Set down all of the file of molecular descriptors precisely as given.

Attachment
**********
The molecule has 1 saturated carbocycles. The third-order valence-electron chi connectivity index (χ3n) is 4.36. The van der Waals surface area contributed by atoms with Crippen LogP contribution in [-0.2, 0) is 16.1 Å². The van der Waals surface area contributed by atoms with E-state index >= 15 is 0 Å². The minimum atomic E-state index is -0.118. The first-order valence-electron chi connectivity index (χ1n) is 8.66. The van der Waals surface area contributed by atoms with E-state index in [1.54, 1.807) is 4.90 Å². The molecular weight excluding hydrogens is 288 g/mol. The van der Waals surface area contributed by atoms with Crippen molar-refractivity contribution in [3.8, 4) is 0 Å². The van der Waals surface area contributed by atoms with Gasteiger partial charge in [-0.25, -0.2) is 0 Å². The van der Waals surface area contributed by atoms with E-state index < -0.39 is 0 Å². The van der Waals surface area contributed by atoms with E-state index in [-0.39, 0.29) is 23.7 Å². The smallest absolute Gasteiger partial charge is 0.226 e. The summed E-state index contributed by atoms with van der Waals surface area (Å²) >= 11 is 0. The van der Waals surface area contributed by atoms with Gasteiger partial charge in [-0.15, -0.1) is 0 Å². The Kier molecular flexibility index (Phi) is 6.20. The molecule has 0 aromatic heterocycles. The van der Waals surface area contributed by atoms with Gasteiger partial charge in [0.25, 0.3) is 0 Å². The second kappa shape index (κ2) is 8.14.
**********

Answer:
The molecule has 1 saturated carbocycles. The third-order valence-electron chi connectivity index (χ3n) is 4.36. The van der Waals surface area contributed by atoms with Crippen LogP contribution in [-0.2, 0) is 16.1 Å². The van der Waals surface area contributed by atoms with E-state index >= 15 is 0 Å². The minimum atomic E-state index is -0.118. The first-order valence-electron chi connectivity index (χ1n) is 8.66. The van der Waals surface area contributed by atoms with E-state index in [1.54, 1.807) is 4.90 Å². The molecular weight excluding hydrogens is 288 g/mol. The van der Waals surface area contributed by atoms with Crippen molar-refractivity contribution in [3.8, 4) is 0 Å². The van der Waals surface area contributed by atoms with Gasteiger partial charge in [-0.25, -0.2) is 0 Å². The van der Waals surface area contributed by atoms with E-state index < -0.39 is 0 Å². The van der Waals surface area contributed by atoms with E-state index in [-0.39, 0.29) is 23.7 Å². The smallest absolute Gasteiger partial charge is 0.226 e. The summed E-state index contributed by atoms with van der Waals surface area (Å²) >= 11 is 0. The van der Waals surface area contributed by atoms with Gasteiger partial charge in [-0.15, -0.1) is 0 Å². The Kier molecular flexibility index (Phi) is 6.20. The molecule has 0 aromatic heterocycles. The van der Waals surface area contributed by atoms with Gasteiger partial charge in [0.25, 0.3) is 0 Å². The second kappa shape index (κ2) is 8.14.